Discover challenging and dramatic walking trails shaped by the footsteps of traders, smugglers, saints and pirates. Cornish walking trails will reveal ancient tin mines, clifftop castles, timeless fishing villages and wild moors as you travel through a landscape of huge cliffs and hidden coves that goes back to the depths of time itself. In between the coastal drama, iconic harbours such as St Ives and Padstow give walkers access to some of the UK‘s best restaurants and coastal hotels. A county encircled by the wild Atlantic ocean, there is over 330 miles of spectacular world class coast path here taking you around the farthest corners of England - put simply it feels like walking on the edge of the world.
Stretching from coast to coast across the southwest of England, Devon is a richly diverse county with rugged shores and cliffs in the north, and classic Victorian seaside resorts in the south. In between you'll find tranquil green pastures, wooded gorges and the two dramatic wild moors in the National Parks of Dartmoor and Exmoor. Choose Devon for its walking variety, and you'll find that the popular image of cream teas and thatched cottages is true - but that Devon is so much more once you explore it on two feet. Coast to coast routes like the Two Moors Way will offer a journey through it all from the wild northern shores that inspired the Romantic poets to the maritime ports of the south coast.
Free your soul and clear your mind! Walking on the wild moors of these National Parks is a wonderful antidote to modern living. England's last true wilderness, Dartmoor offers 365 square miles of virtually uninhabited freedom with high moors and twisted dramatic granite tors a land of myths, ghosts and legends. Exmoor, its smaller and more gentle neighour, is 250 Square miles of near perfect and unique beauty, with high uplands swathed in heather and steep, wooded gorges and rushing streams. See Dartmoor ponies and Exmoor stags in these wildlife rich areas, home to 30 species of mammals and over 240 types of bird. The moors offer a unique opportunity for more challenging walking where the only human sound you will hear is the rhythm of your own breath.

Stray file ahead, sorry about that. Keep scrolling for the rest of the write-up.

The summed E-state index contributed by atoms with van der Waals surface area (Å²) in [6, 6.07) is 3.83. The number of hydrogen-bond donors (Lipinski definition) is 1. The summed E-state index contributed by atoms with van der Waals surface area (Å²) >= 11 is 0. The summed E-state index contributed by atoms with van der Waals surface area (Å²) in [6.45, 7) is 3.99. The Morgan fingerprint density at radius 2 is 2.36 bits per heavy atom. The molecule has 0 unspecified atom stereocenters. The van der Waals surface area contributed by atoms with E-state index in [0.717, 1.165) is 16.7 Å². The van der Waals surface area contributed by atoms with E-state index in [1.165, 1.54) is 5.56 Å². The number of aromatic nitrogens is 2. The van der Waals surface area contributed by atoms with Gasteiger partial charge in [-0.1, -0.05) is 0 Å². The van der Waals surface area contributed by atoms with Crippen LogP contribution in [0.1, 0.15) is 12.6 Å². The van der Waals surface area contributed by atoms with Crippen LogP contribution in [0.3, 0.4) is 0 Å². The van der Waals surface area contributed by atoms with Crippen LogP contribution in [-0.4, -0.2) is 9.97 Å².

Avoid the crowds and discover “Secret Somerset” missed by so many rushing headlong for the far South West. The 'land of the summer people' was named in a time when this area could only be visited in the summer months as the sea receded. Today its a rich, fertile and 'for real' landscape crowned by the fine walking ridges of the Mendip and Quantock Hills both protected areas of outstanding natural beauty. Rising up over King Arthur‘s Vale of Avalon along with the magical Tor at Glastonbury, walkers will find hidden gorges, wooded combes and the best inland panoramas of the South West. Also boasting its own Jurassic Coast Path, providing a gateway into the wilds of Exmoor National Park, Somerset offers walking routes without the crowds for those who want to find..... what the rest miss.
Dorset has a comfortable old world “English” feel to it and its walking routes traverse a rather more green and agricultural land of thatched cottages, cream teas.... and fossils ! Walkers here will find the more gentle rolling farmland, pretty villages and chalk ridges beloved by Thomas Hardy that sweep down to end abruptly at the World Heritage Jurassic Coast. Here, alongside the sea, those after more challenging routes can take a walking holiday through time itself amongst the dramatic chalk stacks, cliffs and arches of the Dorsetshire fossil coast. An area that can be very busy in high season but often suits walkers looking for more gentle and less exposed walking than the far west of the region.
Wales offers some of the best walking and outdoor activities to be had anywhere in the world. The 870-mile Welsh Coast Path was only fully opened in 2012 and is the world's first walk along the entire coast of a nation. The terrain is on an equally grand scale with towering cliffs, vast stretches of unspoilt golden sands, imposing castles, offshore islands and to the north there is the backdrop of Snowdonia National Park with its stunning mountains. Wales in general offers walkers great value for money compared to more popular areas like Cornwall with walking options to suit everyone, from those who want the cosmopolitan restaurants and facilities of towns like Tenby and St Davids, through to isolated and remote forests and coastal hills that sit on the very cusp of the Snowdonian Peaks. Bursting with confidence and pride in its “Welshness”, its Celtic history, language and culture there has never been a better time for walkers to enter Wales.